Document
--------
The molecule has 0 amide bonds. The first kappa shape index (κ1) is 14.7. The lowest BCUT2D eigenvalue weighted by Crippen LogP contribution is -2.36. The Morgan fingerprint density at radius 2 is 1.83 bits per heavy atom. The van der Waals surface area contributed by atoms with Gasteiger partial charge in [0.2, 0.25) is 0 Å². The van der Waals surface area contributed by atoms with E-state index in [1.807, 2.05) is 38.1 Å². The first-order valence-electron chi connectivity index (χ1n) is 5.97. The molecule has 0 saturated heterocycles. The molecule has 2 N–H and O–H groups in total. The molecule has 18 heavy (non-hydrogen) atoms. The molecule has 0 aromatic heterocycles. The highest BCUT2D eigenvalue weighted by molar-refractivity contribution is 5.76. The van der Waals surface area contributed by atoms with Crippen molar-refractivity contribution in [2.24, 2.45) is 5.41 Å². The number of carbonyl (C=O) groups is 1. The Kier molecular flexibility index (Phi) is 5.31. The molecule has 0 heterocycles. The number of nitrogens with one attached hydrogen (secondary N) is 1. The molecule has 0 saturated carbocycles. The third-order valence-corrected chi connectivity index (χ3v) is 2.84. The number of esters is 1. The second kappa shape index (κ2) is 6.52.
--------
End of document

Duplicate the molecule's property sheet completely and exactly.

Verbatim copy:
The molecule has 0 amide bonds. The first kappa shape index (κ1) is 14.7. The lowest BCUT2D eigenvalue weighted by Crippen LogP contribution is -2.36. The Morgan fingerprint density at radius 2 is 1.83 bits per heavy atom. The van der Waals surface area contributed by atoms with Gasteiger partial charge in [0.2, 0.25) is 0 Å². The van der Waals surface area contributed by atoms with E-state index in [1.807, 2.05) is 38.1 Å². The first-order valence-electron chi connectivity index (χ1n) is 5.97. The molecule has 0 saturated heterocycles. The molecule has 2 N–H and O–H groups in total. The molecule has 18 heavy (non-hydrogen) atoms. The molecule has 0 aromatic heterocycles. The highest BCUT2D eigenvalue weighted by molar-refractivity contribution is 5.76. The van der Waals surface area contributed by atoms with Crippen molar-refractivity contribution in [2.24, 2.45) is 5.41 Å². The number of carbonyl (C=O) groups is 1. The Kier molecular flexibility index (Phi) is 5.31. The molecule has 0 heterocycles. The number of nitrogens with one attached hydrogen (secondary N) is 1. The molecule has 0 saturated carbocycles. The third-order valence-corrected chi connectivity index (χ3v) is 2.84. The number of esters is 1. The second kappa shape index (κ2) is 6.52.